I hate all of these shows with a passion.   Our real black women aren’t golddiggers, pass-around-packs, public boxers, etc.   The things that these “shows” do is show the greedy and seedy side of these women.   And as you mentioned the shows that have the positive light get shoved in the background because of weak writing and bad ratings.   It’s time for us black men to take a stand and say that we don’t like the way these shows are portraying our women.

  9. The_fab_girls

    We are the internets new blog for African American tweens and teens, The Fab Girls. Female and Black=FAB! Visit us at We appreciate articles like this because are girls are watching, and need to know that the relationships they see played out on reality shows are just one aspect of things.  

  10. N@TuRn3r

    Stop the sugar coating. These shows are shown on a network predominantly viewed by our own people. We have no one to blame but ourselves for the high ratings that keep these shows on air. By watching, we’re proving that we somehow identify with the characters on these shows. Black women dug this hole for themselves and each generation seems to get worse. Black men will need to stand up and take the reigns when it comes to raising our daughters because collectively, black women are failing. Too busy trying to get attention. Then they wonder why they can’t find a man. To my good black queens, I’m so sorry that you’ve been stained because of perpetuated stereotypes. You are the goddesses that EVERY man is seeking — the example by which ALL woman should follow. Please keep your heads up.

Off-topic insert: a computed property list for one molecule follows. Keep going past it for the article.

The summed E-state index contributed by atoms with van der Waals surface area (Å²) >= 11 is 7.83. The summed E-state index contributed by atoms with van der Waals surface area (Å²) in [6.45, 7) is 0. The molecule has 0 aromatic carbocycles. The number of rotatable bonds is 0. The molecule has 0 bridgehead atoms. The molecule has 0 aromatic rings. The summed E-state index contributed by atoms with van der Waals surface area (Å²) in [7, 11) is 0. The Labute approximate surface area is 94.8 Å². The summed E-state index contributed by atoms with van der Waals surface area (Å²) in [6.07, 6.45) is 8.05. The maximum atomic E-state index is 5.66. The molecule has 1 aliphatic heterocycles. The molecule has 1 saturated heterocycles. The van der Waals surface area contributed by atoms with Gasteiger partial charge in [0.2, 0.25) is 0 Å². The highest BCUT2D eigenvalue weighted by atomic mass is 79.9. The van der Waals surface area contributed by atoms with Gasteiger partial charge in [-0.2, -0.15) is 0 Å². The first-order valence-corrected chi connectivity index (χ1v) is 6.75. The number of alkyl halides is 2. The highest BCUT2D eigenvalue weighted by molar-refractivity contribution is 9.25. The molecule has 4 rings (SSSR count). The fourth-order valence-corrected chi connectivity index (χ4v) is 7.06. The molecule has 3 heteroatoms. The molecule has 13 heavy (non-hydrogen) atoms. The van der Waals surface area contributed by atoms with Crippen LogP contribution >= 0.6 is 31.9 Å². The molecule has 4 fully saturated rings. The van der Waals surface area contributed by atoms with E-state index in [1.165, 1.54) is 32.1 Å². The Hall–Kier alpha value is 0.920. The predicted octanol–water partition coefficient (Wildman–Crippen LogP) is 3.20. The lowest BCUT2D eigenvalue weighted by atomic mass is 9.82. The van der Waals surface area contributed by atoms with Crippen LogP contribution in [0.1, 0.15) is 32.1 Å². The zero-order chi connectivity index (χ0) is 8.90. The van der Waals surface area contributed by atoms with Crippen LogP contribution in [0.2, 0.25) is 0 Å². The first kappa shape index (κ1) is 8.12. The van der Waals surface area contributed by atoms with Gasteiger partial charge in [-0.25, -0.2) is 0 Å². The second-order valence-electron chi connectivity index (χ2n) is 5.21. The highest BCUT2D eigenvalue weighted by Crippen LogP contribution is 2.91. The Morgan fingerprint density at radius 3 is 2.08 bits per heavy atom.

Agreed 100%. All of the most violent cities in America are predominantly black. We rank the lowest in everything and we can only blame ourselves. No one is forcing us to fail in school, model our lives after hip hop artists, and generally be despised. This is pure fact folks.

  11. Tiya

    Yes, yes and yes! It’s a sad state if affairs. I also was guilty of watching a few if these shows. I just made the decision this year to stop. After Black Girls Rock aired I was so inspired I made the decision to no longer support shows that don’t honor us. And when quality shows air, we have to fully support them and give them a chance, they usually get better, but we have to hang in there with them and even give feedback in how they can make them better. We need those shows.
    Great topic!

  12. lee66132000

    Didn’t you see the latest episode of “THE GOOD WIFE” in which two African-American females were portrayed as the episode’s main villains?  It made me uneasy.  And the fans’ gloating over their downfall really disgusted me.

  13. injoylyfe

    Let’s be honest there are a lot of negative, loud, disrespectful, ignorant black women that those shows protray. Don’t forget those blak women on bbw, bgc hw are keeping it REAL as black people say. The best show today that show black women in a positive light is Mary Mary. The Braxtons I found to be fake and extremely dysfunctional.

  14. Theresse Bynum

    No, I do not believe Black women are being stereotyped negatively. The cameras pic up the behaviors of those particular women; which happens to be very negative. Some may say the cameras or producers cut and paste to add drama, but they cannot add what was not already there. I have been watching the “Ex’-wive etc.” show, and they seem to handle themselves quite well. No one can portray you to be (on camera) something you do not exhibit yourself.

  15. Deborah

    I don’t watch the shows because it make you believe this attitude is real and main stream. Busy making my own show in real life. TV in limited dose..

  16. Michelle

    I agree with all of you because the black woman I see everyday don’t have time for the childish crap they have real problems real issues. Not every woman rich and comfortable like this women. Real housewives actually worry about getting food on the table and keeping clothes on there family back and if that next dollar is going to stretch. Real housewives can’t worry about that lasted fashion or who’s doing who’s. It’s all trash and it needs to be taken off of tv.

  17. Adrienne